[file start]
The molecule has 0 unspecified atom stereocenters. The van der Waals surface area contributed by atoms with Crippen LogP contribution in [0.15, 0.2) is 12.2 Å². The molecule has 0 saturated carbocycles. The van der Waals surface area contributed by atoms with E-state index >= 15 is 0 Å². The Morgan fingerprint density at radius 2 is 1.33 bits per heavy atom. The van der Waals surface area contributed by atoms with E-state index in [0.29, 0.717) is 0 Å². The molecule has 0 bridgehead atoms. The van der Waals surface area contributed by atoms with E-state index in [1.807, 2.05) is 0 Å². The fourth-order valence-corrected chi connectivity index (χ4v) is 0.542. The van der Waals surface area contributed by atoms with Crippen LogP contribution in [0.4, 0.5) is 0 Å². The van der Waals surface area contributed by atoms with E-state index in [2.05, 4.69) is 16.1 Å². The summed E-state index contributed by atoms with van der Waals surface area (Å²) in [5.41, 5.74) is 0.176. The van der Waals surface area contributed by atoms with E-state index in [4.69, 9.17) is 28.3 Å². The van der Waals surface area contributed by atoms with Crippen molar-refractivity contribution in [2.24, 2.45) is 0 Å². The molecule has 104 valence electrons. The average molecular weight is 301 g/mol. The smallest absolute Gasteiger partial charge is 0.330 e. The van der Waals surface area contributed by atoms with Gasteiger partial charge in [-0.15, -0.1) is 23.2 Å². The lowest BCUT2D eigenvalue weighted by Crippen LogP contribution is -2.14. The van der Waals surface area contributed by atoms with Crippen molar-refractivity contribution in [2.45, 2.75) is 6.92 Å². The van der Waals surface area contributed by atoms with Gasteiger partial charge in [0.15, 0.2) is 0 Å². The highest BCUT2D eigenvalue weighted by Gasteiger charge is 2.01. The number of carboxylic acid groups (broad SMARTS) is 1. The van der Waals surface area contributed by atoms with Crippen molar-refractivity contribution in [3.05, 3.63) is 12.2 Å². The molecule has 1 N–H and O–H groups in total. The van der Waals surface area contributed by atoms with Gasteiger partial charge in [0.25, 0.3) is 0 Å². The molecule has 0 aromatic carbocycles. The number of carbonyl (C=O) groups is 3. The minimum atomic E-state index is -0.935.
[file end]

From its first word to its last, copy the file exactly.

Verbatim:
The molecule has 0 unspecified atom stereocenters. The van der Waals surface area contributed by atoms with Crippen LogP contribution in [0.15, 0.2) is 12.2 Å². The molecule has 0 saturated carbocycles. The van der Waals surface area contributed by atoms with E-state index >= 15 is 0 Å². The Morgan fingerprint density at radius 2 is 1.33 bits per heavy atom. The van der Waals surface area contributed by atoms with E-state index in [0.29, 0.717) is 0 Å². The molecule has 0 bridgehead atoms. The van der Waals surface area contributed by atoms with E-state index in [1.807, 2.05) is 0 Å². The fourth-order valence-corrected chi connectivity index (χ4v) is 0.542. The van der Waals surface area contributed by atoms with Crippen LogP contribution in [0.4, 0.5) is 0 Å². The van der Waals surface area contributed by atoms with E-state index in [2.05, 4.69) is 16.1 Å². The summed E-state index contributed by atoms with van der Waals surface area (Å²) in [5.41, 5.74) is 0.176. The van der Waals surface area contributed by atoms with E-state index in [4.69, 9.17) is 28.3 Å². The van der Waals surface area contributed by atoms with Crippen molar-refractivity contribution in [2.24, 2.45) is 0 Å². The molecule has 104 valence electrons. The average molecular weight is 301 g/mol. The smallest absolute Gasteiger partial charge is 0.330 e. The van der Waals surface area contributed by atoms with Gasteiger partial charge in [-0.15, -0.1) is 23.2 Å². The lowest BCUT2D eigenvalue weighted by Crippen LogP contribution is -2.14. The van der Waals surface area contributed by atoms with Crippen molar-refractivity contribution in [2.45, 2.75) is 6.92 Å². The van der Waals surface area contributed by atoms with Gasteiger partial charge in [0.15, 0.2) is 0 Å². The highest BCUT2D eigenvalue weighted by Gasteiger charge is 2.01. The number of carboxylic acid groups (broad SMARTS) is 1. The van der Waals surface area contributed by atoms with Crippen molar-refractivity contribution in [3.05, 3.63) is 12.2 Å². The molecule has 1 N–H and O–H groups in total. The van der Waals surface area contributed by atoms with Gasteiger partial charge in [0.25, 0.3) is 0 Å². The molecule has 0 aromatic carbocycles. The number of carbonyl (C=O) groups is 3. The minimum atomic E-state index is -0.935.